Abat charged with inciting to sedition, freed after posting bail

- Jose Rodel Clapano -
State prosecutors charged 80-year-old retired general Fortunato Abat and several other people yesterday with inciting to sedition for declaring a "revolutionary transition government" and calling for President Arroyo’s ouster.

Also charged with Abat were former budget secretary Salvador Enriquez, former diplomat Roy Señeres and lawyer Carlos Serapio and others identified only as "Jane and John Does." They immediately posted bail of P12,000 each and were released from custody.

Enriquez and Señeres are members of Abat’s "cabinet."

If convicted, Abat and his co-accused face a jail term of six months to six years and a fine of P2,000.

Filing the case in court, Senior State Prosecutor Emmanuel Velasco said Abat and his co-accused "did not commit any violence but they still violated the law by establishing a government of their own."

Their statements were "conducive to the destruction of the government itself," the prosecutors’ 10-page statement to the San Juan metropolitan trial court said.

Velasco said the statements from Abat’s group "tended to overthrow or undermine the security of the government or to weaken the confidence of the people in the government."

"It is enough that the words used may tend to create the danger of public uprising. It is not necessary that there be a clear and present danger of the substantial evil which the law aims to prevent," he argued.

"If the words used tend to create a danger of public uprising, then those words could properly be the subject of a penal clause," Velasco said.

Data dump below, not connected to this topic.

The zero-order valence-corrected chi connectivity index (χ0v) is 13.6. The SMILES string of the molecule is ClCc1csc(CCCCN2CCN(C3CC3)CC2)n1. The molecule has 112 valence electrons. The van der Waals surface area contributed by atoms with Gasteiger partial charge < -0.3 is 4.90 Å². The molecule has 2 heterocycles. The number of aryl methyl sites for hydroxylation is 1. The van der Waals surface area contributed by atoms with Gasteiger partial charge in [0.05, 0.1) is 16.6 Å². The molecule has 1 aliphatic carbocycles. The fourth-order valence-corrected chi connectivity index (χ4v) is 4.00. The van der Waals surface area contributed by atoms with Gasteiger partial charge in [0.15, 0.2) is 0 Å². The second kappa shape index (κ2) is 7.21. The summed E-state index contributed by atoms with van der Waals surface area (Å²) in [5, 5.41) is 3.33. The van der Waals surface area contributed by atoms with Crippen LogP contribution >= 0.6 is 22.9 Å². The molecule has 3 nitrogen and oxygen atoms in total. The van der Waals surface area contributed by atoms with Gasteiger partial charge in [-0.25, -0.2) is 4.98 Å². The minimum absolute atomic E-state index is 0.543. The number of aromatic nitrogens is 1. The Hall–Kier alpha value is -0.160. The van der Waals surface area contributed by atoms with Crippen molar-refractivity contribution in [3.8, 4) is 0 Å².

Justice Secretary Raul Gonzalez said that while Abat and his group could be dismissed as a nuisance, the government had to take action for fear that Abat’s activities could escalate into "something more serious" at a time of swirling coup rumors.

Abat had already faced a complaint for inciting to sedition, filed in June by two lawyers. The case is still in the preliminary investigation stage.

"You have to consider that Abat can be the spark," Gonzalez said in a radio interview. "These are dangerous things. These situations can lead to an upsurge of emotions. We can’t allow these things to proceed."

Philippine National Police spokesman Chief Superintendent Leopoldo Bataoil said Abat was charged to "ensure that a future violation of the same would not happen. This should serve as an example that the rule of law will prevail."

Abat was brought to court yesterday under heavy guard after being taken to a police hospital yesterday morning for a medical examination due to an irregular heartbeat.

Abat, a former defense secretary and ambassador to China, was taken in by police for questioning on Thursday after declaring a "revolutionary transition government and the formation of a transition government council to administer the affairs of government" with himself as its head.

Abat said Mrs. Arroyo had lost her moral authority to govern but denied he had planned to oust her. "Our movement is leading a peaceful event, not a coup or a military takeover," he said on television Thursday.

Mrs. Arroyo has been facing a political crisis since June over allegations of election cheating and corruption, but she denies any wrongdoing and shows no signs of stepping down.

Until yesterday, Malacañang had been playing down talk of a plot to unseat Mrs. Arroyo, despite an intelligence report naming a dozen retired and active-duty officers as its leaders.

"Adventurism is a thing of the past. Loyalty to the flag is firm and the people’s faith in the uniform remains unsullied," Press Secretary Ignacio Bunye said.

He said the armed forces and the police force "have never been as professional as they are now."

Financial markets have paid little heed to the recent events and Filipinos seem more focused on the upcoming Christmas holidays than on political intrigue.

Presidents Ferdinand Marcos and Joseph Estrada were ousted in "people power" uprisings backed by the military and there have been a dozen coup attempts since 1986.

Mrs. Arroyo, who rose from vice president in 2001 when Estrada was overthrown, put down a one-day mutiny by about 300 soldiers in July 2003 and weathered an attempt to impeach her in Congress in September over the vote-rigging and graft allegations.

In a statement last Wednesday, Abat declared "the existence of a revolutionary transition government and the formation of a transition government council to administer the affairs of government."